I've just learned a word forbear which means to abstain from something or refrain from something. It was fine until that point, but the moment I learned the meaning of forbearance, I was confused because it had tolerance as its synonym. When forbearance is used to mean tolerance, is it implied that enforcement is what is abstained from? Then, why did it happen? Why did it become to also mean tolerance, not just abstaining from something?

  • etymology online: 1570s, originally legal, in reference to enforcement of debt obligations, from forbear (v.) + -ance. General sense of "a refraining from" is from 1590s. – Graffito Dec 4 '16 at 12:08
  • Wiktionary: From Middle English forberen, from Old English forberan ‎(“to forbear, abstain from, refrain; suffer, endure, tolerate, humor; restrain; do without”), from Proto-Germanic *fraberaną ‎(“to hold back, endure”), equivalent to for- +‎ bear. Cognate with Old Frisian forbera ‎(“to forfeit”), Middle High German verbërn ‎(“to have not; abstain; refrain from; avoid”), Gothic 𐍆𐍂𐌰𐌱𐌰𐌹𐍂𐌰𐌽 ‎(frabairan, “to endure”). – Graffito Dec 4 '16 at 12:08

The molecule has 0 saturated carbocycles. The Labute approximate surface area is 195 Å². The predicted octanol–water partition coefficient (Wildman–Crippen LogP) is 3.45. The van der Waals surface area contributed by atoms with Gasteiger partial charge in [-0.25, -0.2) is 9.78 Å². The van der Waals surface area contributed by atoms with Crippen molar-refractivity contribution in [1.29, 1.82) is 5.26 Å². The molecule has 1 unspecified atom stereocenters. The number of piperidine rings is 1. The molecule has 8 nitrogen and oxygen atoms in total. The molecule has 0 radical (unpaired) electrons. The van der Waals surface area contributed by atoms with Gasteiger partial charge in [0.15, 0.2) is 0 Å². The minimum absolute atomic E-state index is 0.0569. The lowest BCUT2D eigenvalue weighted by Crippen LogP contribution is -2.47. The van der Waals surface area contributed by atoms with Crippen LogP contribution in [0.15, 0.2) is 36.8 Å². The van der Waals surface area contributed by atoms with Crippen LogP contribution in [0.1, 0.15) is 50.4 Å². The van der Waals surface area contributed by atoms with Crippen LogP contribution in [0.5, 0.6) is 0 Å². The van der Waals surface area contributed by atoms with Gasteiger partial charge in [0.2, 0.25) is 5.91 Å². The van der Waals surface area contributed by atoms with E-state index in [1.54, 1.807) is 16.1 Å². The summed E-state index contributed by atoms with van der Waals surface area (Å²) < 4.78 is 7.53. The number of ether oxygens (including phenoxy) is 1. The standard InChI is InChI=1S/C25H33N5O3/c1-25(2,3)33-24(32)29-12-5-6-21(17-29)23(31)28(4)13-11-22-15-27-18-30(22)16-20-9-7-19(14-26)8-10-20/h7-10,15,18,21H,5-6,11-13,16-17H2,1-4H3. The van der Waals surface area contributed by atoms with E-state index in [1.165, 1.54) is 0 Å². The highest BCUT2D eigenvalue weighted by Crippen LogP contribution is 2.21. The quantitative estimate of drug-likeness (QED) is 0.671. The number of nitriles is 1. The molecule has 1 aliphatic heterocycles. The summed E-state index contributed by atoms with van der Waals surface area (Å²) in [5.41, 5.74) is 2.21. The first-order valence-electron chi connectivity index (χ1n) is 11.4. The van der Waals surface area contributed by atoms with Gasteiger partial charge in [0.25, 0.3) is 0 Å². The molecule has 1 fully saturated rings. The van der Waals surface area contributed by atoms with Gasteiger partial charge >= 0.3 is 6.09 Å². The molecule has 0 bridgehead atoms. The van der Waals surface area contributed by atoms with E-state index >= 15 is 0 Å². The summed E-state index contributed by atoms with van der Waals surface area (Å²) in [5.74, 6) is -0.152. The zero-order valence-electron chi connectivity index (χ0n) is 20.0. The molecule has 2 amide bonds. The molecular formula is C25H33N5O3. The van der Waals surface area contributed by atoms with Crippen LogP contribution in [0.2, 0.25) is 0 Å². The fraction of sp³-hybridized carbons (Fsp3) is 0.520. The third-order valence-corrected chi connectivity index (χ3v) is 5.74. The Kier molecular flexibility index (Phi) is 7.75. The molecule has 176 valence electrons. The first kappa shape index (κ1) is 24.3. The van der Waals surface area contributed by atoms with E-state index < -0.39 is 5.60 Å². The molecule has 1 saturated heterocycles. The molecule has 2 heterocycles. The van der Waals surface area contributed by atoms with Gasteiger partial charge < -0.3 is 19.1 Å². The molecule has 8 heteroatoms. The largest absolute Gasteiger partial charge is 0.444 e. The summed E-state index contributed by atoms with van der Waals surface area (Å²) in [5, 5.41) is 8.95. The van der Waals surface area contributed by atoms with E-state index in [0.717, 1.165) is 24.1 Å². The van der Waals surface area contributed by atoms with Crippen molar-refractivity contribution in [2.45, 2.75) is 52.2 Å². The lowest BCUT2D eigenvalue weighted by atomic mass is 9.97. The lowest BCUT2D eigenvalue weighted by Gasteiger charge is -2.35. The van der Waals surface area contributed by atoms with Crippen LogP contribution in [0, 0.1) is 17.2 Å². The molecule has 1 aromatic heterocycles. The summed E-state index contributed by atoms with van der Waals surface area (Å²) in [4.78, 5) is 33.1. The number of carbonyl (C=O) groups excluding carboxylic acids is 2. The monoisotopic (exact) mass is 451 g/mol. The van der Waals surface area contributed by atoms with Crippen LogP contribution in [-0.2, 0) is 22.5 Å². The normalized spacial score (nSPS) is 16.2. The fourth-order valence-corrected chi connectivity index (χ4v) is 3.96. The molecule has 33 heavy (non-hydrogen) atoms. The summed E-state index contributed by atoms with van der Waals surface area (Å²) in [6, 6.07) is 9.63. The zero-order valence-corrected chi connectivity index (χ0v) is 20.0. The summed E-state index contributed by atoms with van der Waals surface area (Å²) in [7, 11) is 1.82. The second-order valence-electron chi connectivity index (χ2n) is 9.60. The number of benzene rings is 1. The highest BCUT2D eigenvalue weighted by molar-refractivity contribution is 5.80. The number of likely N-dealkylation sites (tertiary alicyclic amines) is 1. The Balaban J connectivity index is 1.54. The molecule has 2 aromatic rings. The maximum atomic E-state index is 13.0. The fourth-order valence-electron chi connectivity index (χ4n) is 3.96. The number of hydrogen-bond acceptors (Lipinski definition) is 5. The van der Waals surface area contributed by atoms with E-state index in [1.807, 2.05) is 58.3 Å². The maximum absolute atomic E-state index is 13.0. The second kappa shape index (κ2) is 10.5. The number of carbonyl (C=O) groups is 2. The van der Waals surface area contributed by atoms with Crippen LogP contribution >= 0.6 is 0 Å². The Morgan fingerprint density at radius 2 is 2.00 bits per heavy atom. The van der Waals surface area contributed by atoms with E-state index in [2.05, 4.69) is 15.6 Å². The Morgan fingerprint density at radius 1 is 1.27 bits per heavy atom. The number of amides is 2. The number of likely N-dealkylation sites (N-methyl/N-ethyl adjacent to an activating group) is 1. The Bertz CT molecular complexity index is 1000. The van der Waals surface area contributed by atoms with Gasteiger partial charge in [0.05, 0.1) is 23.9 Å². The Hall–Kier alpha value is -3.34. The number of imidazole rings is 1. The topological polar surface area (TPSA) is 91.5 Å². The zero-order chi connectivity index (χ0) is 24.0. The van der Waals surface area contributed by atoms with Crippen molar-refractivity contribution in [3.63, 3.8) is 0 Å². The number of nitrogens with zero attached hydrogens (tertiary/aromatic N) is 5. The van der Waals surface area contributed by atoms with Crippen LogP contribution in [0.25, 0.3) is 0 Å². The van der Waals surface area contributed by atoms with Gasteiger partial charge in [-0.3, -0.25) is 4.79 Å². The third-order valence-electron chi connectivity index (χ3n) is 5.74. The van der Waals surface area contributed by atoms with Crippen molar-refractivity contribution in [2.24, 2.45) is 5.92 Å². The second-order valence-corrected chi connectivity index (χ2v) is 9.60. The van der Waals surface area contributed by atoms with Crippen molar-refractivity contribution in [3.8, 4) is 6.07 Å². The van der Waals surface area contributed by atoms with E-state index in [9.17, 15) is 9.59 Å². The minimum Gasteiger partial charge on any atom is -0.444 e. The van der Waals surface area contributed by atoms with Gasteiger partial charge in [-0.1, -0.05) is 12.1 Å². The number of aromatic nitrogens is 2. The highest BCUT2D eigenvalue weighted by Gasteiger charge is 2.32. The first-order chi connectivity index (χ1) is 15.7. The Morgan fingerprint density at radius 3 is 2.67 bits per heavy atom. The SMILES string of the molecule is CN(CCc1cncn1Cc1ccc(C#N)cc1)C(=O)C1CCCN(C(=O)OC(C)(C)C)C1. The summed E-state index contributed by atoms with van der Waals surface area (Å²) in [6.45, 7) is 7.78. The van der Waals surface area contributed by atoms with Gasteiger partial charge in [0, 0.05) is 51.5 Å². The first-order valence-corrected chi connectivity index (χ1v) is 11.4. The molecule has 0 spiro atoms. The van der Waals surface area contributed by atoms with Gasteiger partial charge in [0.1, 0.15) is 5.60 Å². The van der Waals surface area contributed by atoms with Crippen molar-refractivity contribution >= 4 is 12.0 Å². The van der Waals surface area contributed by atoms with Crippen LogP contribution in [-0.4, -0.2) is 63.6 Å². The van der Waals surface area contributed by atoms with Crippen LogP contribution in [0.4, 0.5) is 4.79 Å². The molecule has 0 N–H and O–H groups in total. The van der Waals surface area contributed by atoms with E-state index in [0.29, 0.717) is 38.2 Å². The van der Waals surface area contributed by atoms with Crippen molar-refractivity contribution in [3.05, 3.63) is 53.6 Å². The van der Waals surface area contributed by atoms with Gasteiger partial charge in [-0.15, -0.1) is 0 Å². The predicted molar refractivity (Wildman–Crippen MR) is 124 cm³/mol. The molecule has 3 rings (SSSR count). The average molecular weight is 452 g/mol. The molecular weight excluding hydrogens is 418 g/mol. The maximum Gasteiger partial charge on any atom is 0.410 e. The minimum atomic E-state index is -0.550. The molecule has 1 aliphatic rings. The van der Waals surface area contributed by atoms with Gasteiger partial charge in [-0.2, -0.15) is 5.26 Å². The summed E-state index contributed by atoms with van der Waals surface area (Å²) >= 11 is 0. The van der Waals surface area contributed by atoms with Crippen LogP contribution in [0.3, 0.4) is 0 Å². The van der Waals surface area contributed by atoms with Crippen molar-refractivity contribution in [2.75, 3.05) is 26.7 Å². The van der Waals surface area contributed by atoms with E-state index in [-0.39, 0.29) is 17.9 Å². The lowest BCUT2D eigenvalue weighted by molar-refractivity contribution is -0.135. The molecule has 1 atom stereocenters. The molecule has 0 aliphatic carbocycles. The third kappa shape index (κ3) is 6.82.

Forbearance has two meanings. One is tolerance and the other is restraint. For example:

Her unfailing courtesy and forbearance under provocation

Her unfailing courtesy and self-control under provocation

The two meanings are very close. You tolerate something by restraining yourself from doing what your mind is telling you to do. It's self control. You restrain from something for the same reason.

Source: ODE

Your Answer

By clicking “Post Your Answer”, you agree to our terms of service, privacy policy and cookie policy

Not the answer you're looking for? Browse other questions tagged or ask your own question.